Contribution of women in the agriculture according to the sub-sectors Essay
Contribution of women in the agriculture according to the sub-sectors
Crop Production In Bangladesh, a common social perception exists according to which women in the farm households do not perform field and market work and Men do not undertake most of the productive activities carried out in the proximity of the homestead. But in reality among poor households, such clearly demarcated gender divisions of labor do not apply. The traditional gender relations with women’s involvement in post-harvest work and men’s in fieldwork have not remained static over time.
Presently, due to extreme poverty and a food crisis, social norms and traditions are changing and women are appearing in the field as well. About 60-70% of women from landless and near-landless households work as agricultural wage laborers, whereas women from larger farms do not participate in field activities. In the Grameen Krishi Foundation working areas in North-West Bangladesh, women equally share all tasks in rice production, even the presumably male task of irrigation. Forestry Women use the forest products for food, fuel as well as for handicrafts.
Women in rural Bangladesh are responsible for obtaining the household fuel supply. They collect firewood from the forests. A traditional role of Bangladeshi women is collecting dung for fuel from the forests where cattle graze. Cow dung is the largest source (6. 6 million ton or 26% in 1992-93) of traditional fuels in the unorganized sector. Women also have a major role in homestead forestry. Livestock In Bangladesh, women are in general responsible for livestock and poultry rearing. Poultry rearing is a traditional activity performed by women for income generation.
Feeding livestock, cleaning sheds, securing them properly for the night, and health care are the activities performed by women. Men are involved in the heavy work with the animals such as taking them out of the compound. Owing to their crucial role in livestock care, women are generally consulted while buying and selling the livestock. Women take care of the farmyard manure collection thus reducing recycling, which has important consequences for soil fertility. Fisheries Women in Bangladesh have diversified roles in fisheries, with substantial participation in small-scale fisheries.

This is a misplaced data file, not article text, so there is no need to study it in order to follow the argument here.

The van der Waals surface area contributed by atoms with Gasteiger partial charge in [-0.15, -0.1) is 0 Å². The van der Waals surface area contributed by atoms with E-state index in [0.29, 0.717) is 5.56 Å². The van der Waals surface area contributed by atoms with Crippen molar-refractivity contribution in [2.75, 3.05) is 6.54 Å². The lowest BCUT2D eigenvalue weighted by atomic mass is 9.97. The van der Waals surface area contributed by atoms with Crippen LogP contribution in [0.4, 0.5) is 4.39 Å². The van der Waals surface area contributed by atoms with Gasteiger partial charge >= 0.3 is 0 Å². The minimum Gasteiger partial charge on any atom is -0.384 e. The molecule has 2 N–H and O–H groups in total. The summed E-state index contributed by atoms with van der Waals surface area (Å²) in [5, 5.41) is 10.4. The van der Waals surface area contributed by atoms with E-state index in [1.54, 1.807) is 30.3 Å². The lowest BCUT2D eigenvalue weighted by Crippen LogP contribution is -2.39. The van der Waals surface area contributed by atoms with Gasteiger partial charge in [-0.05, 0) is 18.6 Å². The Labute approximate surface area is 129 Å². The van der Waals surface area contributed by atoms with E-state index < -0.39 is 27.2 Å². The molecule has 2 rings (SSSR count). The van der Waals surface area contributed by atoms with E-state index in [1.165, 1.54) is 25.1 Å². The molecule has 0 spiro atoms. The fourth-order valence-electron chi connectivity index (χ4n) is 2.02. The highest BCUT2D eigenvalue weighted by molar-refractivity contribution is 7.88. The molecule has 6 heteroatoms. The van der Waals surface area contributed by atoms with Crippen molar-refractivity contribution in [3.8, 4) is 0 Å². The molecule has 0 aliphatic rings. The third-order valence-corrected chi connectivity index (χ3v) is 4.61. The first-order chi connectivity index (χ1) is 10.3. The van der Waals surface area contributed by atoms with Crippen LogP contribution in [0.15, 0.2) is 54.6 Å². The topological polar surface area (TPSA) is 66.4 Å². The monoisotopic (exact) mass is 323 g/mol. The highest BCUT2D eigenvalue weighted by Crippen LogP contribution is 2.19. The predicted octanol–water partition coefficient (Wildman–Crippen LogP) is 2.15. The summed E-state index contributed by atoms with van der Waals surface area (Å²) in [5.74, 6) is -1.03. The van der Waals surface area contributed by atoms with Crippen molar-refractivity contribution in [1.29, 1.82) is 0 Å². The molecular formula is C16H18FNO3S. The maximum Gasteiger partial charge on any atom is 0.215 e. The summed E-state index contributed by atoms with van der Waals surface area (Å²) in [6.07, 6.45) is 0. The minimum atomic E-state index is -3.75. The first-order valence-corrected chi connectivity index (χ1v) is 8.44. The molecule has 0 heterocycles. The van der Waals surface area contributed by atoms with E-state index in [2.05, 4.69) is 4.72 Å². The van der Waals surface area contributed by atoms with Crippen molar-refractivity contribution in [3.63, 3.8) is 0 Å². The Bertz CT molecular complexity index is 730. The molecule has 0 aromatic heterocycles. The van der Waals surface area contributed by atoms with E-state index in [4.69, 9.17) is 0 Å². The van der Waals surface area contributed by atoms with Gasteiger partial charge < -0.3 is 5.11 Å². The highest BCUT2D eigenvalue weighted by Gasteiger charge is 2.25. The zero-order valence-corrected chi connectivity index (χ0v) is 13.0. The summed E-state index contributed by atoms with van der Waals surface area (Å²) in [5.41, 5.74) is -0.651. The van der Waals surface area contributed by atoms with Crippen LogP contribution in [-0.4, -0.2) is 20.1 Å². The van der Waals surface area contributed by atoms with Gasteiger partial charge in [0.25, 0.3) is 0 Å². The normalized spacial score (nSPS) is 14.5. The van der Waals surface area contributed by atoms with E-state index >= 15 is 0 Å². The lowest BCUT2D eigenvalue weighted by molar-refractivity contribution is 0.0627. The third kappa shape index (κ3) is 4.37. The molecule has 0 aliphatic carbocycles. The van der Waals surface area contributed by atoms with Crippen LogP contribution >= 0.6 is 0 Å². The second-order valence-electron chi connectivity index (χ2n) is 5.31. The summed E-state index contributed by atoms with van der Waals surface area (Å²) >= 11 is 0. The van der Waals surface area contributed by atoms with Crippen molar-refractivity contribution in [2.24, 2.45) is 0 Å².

In Barisal and Rajashahi districts, women catch fish. They, to a large extent, carry out the drying, curing, and marketing of fish as hawkers, stall keepers in permanent market places and weekly bazaars. The majority of the employees in shrimp processing plants in Chittagong and Khulna are women. Women are also predominantly involved in net-making, the main income generating occupation in many families, and freshwater fish farming (FAO, 1980). Women have traditionally participated primarily as family labor in preparing fish nets and, in some areas, in fish processing.
In some NGO and government programs, women from landless households cultivate fish individually or jointly in leased ponds, either within or near the homestead. Contribution of Agriculture in National Export-Earnings Agriculture of Bangladesh has not occupied an important place in the external trade yet. Contribution of agriculture to the export earnings even now is not so significant, still the potential of agro-based/ agro processed products is becoming visible now and there are valid reasons as to why this sub-sector should get due attention of the policy makers, trade bodies as well as producers/ exporters.
Bangladesh as most of the LDC and net food importing developing countries has conflicting interests on many issues of agricultural negotiations, particularly on food security and market access perspective. Agriculture contributes about 9% of the world trade, but the world trade in agriculture was never run under a free trade regime. Budget Year Export-Earnings from Agriculture Rate of Export-Earnings 1991-92 268 13. 44 1992-93 314 13. 17 1993-94 347 13. 69 1994-95 452 13. 01 1995-96 476 12. 25 1996-97 526 11. 88 1997-98 502 9. 70.
1998-99 422 7. 92 1999-00 440 8. 15 2000-01 484 7. 48 2001-02 390 6. 51 2002-03 462 7. 59 2003-04 553 7. 84 2004-05 310 5. 35 Fig: Contribution of Agriculture in Export Earning Contribution of agriculture in credit market Agro finances a very much important part of the agriculture. And a huge amount of agri financing comes from the bank loans which is both Government and Non Government bank loan. Besides many NGO’s are also giving agricultural loan. So that it can be said that agriculture has a number of shares in the credit market.
It has been concluded in different studies that the agricultural credit advanced by the financial institutions (banks) is not easily available to the farmers. On the other hand, Grameen Bank and quite a number of NGOs are giving credit to the farmers, although much of that credit is being used for non-agricultural purposes. However, the major proportion of agricultural credit still comes from the financial institutions. But the amount of credit that is available from this institutional source fulfills only an insignificant portion of the total credit requirement.